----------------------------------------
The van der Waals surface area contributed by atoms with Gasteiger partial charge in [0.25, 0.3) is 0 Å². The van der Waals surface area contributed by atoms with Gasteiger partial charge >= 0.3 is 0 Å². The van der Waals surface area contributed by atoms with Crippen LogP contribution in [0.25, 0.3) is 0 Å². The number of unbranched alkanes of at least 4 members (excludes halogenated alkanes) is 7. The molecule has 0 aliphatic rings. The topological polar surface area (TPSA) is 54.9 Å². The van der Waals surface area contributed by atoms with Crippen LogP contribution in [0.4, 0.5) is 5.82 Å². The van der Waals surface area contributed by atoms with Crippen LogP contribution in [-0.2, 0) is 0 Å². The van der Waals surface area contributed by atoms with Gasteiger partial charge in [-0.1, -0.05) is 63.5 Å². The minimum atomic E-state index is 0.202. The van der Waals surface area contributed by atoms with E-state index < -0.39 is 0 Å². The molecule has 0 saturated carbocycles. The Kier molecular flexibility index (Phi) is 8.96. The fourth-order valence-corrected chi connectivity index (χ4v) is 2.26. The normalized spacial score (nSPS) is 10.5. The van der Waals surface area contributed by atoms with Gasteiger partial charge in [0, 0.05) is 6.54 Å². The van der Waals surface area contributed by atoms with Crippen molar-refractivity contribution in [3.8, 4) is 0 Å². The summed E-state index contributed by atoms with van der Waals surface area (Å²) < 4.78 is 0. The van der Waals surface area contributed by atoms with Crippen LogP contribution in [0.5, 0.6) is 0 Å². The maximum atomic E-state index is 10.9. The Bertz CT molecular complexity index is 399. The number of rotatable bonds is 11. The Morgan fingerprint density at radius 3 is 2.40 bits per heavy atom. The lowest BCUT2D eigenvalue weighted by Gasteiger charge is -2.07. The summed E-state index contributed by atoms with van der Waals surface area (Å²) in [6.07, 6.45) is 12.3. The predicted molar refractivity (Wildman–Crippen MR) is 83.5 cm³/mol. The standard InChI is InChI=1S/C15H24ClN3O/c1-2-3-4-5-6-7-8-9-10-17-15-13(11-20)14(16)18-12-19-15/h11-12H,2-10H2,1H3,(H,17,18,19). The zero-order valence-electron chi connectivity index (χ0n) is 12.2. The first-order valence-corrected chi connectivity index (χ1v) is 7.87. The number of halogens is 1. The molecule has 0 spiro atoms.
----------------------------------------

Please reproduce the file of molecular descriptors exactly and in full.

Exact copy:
The van der Waals surface area contributed by atoms with Gasteiger partial charge in [0.25, 0.3) is 0 Å². The van der Waals surface area contributed by atoms with Gasteiger partial charge >= 0.3 is 0 Å². The van der Waals surface area contributed by atoms with Crippen LogP contribution in [0.25, 0.3) is 0 Å². The number of unbranched alkanes of at least 4 members (excludes halogenated alkanes) is 7. The molecule has 0 aliphatic rings. The topological polar surface area (TPSA) is 54.9 Å². The van der Waals surface area contributed by atoms with Crippen LogP contribution in [0.4, 0.5) is 5.82 Å². The van der Waals surface area contributed by atoms with Crippen LogP contribution in [-0.2, 0) is 0 Å². The van der Waals surface area contributed by atoms with Gasteiger partial charge in [-0.1, -0.05) is 63.5 Å². The minimum atomic E-state index is 0.202. The van der Waals surface area contributed by atoms with E-state index < -0.39 is 0 Å². The molecule has 0 saturated carbocycles. The Kier molecular flexibility index (Phi) is 8.96. The fourth-order valence-corrected chi connectivity index (χ4v) is 2.26. The normalized spacial score (nSPS) is 10.5. The van der Waals surface area contributed by atoms with Gasteiger partial charge in [0, 0.05) is 6.54 Å². The van der Waals surface area contributed by atoms with Crippen molar-refractivity contribution in [3.8, 4) is 0 Å². The summed E-state index contributed by atoms with van der Waals surface area (Å²) < 4.78 is 0. The van der Waals surface area contributed by atoms with Crippen LogP contribution in [0.5, 0.6) is 0 Å². The maximum atomic E-state index is 10.9. The Bertz CT molecular complexity index is 399. The number of rotatable bonds is 11. The Morgan fingerprint density at radius 3 is 2.40 bits per heavy atom. The lowest BCUT2D eigenvalue weighted by Gasteiger charge is -2.07. The summed E-state index contributed by atoms with van der Waals surface area (Å²) in [6.07, 6.45) is 12.3. The predicted molar refractivity (Wildman–Crippen MR) is 83.5 cm³/mol. The standard InChI is InChI=1S/C15H24ClN3O/c1-2-3-4-5-6-7-8-9-10-17-15-13(11-20)14(16)18-12-19-15/h11-12H,2-10H2,1H3,(H,17,18,19). The zero-order valence-electron chi connectivity index (χ0n) is 12.2. The first-order valence-corrected chi connectivity index (χ1v) is 7.87. The number of halogens is 1. The molecule has 0 spiro atoms.